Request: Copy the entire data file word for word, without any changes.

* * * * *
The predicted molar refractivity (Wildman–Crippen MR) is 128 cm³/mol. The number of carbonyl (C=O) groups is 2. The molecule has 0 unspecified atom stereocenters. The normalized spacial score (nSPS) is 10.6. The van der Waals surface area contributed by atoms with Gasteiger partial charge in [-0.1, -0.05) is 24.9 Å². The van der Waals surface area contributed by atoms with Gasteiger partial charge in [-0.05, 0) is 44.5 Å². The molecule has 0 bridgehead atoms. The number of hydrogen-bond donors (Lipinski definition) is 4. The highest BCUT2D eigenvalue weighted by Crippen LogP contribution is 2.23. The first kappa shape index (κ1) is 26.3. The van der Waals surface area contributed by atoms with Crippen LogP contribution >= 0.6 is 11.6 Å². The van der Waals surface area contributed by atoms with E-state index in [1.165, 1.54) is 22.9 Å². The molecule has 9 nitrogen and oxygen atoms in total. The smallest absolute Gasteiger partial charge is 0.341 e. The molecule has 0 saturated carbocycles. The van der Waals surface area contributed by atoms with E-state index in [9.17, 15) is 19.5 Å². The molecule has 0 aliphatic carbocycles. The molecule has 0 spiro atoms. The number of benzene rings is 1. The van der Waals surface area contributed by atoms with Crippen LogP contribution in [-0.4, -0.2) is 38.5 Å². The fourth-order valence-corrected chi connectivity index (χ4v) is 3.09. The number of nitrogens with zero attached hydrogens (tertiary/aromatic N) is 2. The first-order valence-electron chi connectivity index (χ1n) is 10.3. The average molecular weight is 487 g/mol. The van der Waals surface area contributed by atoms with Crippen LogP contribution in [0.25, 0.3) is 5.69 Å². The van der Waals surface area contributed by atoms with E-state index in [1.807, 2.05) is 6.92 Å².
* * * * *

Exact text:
The predicted molar refractivity (Wildman–Crippen MR) is 128 cm³/mol. The number of carbonyl (C=O) groups is 2. The molecule has 0 unspecified atom stereocenters. The normalized spacial score (nSPS) is 10.6. The van der Waals surface area contributed by atoms with Gasteiger partial charge in [-0.1, -0.05) is 24.9 Å². The van der Waals surface area contributed by atoms with Gasteiger partial charge in [-0.05, 0) is 44.5 Å². The molecule has 0 bridgehead atoms. The number of hydrogen-bond donors (Lipinski definition) is 4. The highest BCUT2D eigenvalue weighted by Crippen LogP contribution is 2.23. The first kappa shape index (κ1) is 26.3. The van der Waals surface area contributed by atoms with Crippen LogP contribution >= 0.6 is 11.6 Å². The van der Waals surface area contributed by atoms with E-state index in [1.165, 1.54) is 22.9 Å². The molecule has 9 nitrogen and oxygen atoms in total. The smallest absolute Gasteiger partial charge is 0.341 e. The molecule has 0 saturated carbocycles. The van der Waals surface area contributed by atoms with E-state index in [9.17, 15) is 19.5 Å². The molecule has 0 aliphatic carbocycles. The molecule has 0 spiro atoms. The number of benzene rings is 1. The van der Waals surface area contributed by atoms with Crippen LogP contribution in [-0.4, -0.2) is 38.5 Å². The fourth-order valence-corrected chi connectivity index (χ4v) is 3.09. The number of nitrogens with zero attached hydrogens (tertiary/aromatic N) is 2. The first-order valence-electron chi connectivity index (χ1n) is 10.3. The average molecular weight is 487 g/mol. The van der Waals surface area contributed by atoms with Crippen LogP contribution in [0.25, 0.3) is 5.69 Å². The van der Waals surface area contributed by atoms with E-state index in [1.807, 2.05) is 6.92 Å².